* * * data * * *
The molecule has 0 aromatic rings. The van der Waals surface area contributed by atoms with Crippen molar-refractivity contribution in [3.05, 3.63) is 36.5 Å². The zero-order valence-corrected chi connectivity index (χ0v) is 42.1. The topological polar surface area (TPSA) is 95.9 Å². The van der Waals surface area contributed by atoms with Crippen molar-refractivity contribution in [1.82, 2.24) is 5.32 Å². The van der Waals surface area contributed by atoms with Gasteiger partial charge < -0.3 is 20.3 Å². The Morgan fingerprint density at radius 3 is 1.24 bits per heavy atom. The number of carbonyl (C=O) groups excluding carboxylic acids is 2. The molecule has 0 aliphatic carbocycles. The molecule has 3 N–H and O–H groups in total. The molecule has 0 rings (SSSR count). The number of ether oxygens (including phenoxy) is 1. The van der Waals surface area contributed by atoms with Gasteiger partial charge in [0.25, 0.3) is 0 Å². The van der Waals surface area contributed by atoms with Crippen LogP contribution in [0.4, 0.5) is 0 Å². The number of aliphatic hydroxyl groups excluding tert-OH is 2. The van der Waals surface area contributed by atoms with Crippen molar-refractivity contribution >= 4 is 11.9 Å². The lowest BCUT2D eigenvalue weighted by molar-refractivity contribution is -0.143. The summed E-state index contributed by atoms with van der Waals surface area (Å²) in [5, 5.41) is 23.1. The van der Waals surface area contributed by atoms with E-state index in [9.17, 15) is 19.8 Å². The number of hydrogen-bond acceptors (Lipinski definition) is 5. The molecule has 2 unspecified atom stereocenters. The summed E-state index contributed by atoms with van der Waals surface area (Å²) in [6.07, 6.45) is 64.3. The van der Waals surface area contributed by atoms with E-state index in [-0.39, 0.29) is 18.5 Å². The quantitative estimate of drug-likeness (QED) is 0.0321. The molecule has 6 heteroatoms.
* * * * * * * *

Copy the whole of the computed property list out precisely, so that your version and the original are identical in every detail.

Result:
The molecule has 0 aromatic rings. The van der Waals surface area contributed by atoms with Crippen molar-refractivity contribution in [3.05, 3.63) is 36.5 Å². The zero-order valence-corrected chi connectivity index (χ0v) is 42.1. The topological polar surface area (TPSA) is 95.9 Å². The van der Waals surface area contributed by atoms with Crippen molar-refractivity contribution in [1.82, 2.24) is 5.32 Å². The van der Waals surface area contributed by atoms with Gasteiger partial charge < -0.3 is 20.3 Å². The Morgan fingerprint density at radius 3 is 1.24 bits per heavy atom. The number of carbonyl (C=O) groups excluding carboxylic acids is 2. The molecule has 0 aliphatic carbocycles. The molecule has 3 N–H and O–H groups in total. The molecule has 0 rings (SSSR count). The number of ether oxygens (including phenoxy) is 1. The van der Waals surface area contributed by atoms with Gasteiger partial charge in [0.25, 0.3) is 0 Å². The van der Waals surface area contributed by atoms with Crippen LogP contribution in [0.4, 0.5) is 0 Å². The number of aliphatic hydroxyl groups excluding tert-OH is 2. The van der Waals surface area contributed by atoms with Crippen molar-refractivity contribution >= 4 is 11.9 Å². The lowest BCUT2D eigenvalue weighted by molar-refractivity contribution is -0.143. The summed E-state index contributed by atoms with van der Waals surface area (Å²) in [5, 5.41) is 23.1. The van der Waals surface area contributed by atoms with E-state index in [9.17, 15) is 19.8 Å². The number of hydrogen-bond acceptors (Lipinski definition) is 5. The molecule has 2 unspecified atom stereocenters. The summed E-state index contributed by atoms with van der Waals surface area (Å²) in [6.07, 6.45) is 64.3. The van der Waals surface area contributed by atoms with E-state index in [-0.39, 0.29) is 18.5 Å². The quantitative estimate of drug-likeness (QED) is 0.0321. The molecule has 6 heteroatoms.